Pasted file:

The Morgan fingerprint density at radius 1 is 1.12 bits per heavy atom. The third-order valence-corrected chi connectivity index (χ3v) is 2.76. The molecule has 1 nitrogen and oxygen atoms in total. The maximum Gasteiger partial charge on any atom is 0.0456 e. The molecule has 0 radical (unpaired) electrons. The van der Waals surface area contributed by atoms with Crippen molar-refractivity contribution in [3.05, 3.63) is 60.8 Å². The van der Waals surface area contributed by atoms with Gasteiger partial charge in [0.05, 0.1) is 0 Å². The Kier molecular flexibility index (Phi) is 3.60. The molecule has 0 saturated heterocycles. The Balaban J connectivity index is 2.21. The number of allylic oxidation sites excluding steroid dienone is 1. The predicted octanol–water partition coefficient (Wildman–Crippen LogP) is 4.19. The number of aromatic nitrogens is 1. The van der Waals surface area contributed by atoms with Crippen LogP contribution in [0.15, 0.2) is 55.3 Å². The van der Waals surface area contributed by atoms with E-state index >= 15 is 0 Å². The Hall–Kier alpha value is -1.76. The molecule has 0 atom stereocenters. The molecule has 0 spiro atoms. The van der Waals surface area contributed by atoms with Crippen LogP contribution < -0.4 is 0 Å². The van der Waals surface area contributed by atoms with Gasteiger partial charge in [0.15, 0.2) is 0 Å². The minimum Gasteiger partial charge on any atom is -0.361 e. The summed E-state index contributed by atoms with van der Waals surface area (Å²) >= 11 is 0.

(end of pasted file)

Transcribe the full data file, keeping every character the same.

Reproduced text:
The Morgan fingerprint density at radius 1 is 1.12 bits per heavy atom. The third-order valence-corrected chi connectivity index (χ3v) is 2.76. The molecule has 1 nitrogen and oxygen atoms in total. The maximum Gasteiger partial charge on any atom is 0.0456 e. The molecule has 0 radical (unpaired) electrons. The van der Waals surface area contributed by atoms with Crippen molar-refractivity contribution in [3.05, 3.63) is 60.8 Å². The van der Waals surface area contributed by atoms with Gasteiger partial charge in [0.05, 0.1) is 0 Å². The Kier molecular flexibility index (Phi) is 3.60. The molecule has 0 saturated heterocycles. The Balaban J connectivity index is 2.21. The number of allylic oxidation sites excluding steroid dienone is 1. The predicted octanol–water partition coefficient (Wildman–Crippen LogP) is 4.19. The number of aromatic nitrogens is 1. The van der Waals surface area contributed by atoms with Crippen LogP contribution in [0.15, 0.2) is 55.3 Å². The van der Waals surface area contributed by atoms with E-state index >= 15 is 0 Å². The Hall–Kier alpha value is -1.76. The molecule has 0 atom stereocenters. The molecule has 0 spiro atoms. The van der Waals surface area contributed by atoms with Crippen LogP contribution < -0.4 is 0 Å². The van der Waals surface area contributed by atoms with Gasteiger partial charge in [0.15, 0.2) is 0 Å². The minimum Gasteiger partial charge on any atom is -0.361 e. The summed E-state index contributed by atoms with van der Waals surface area (Å²) >= 11 is 0.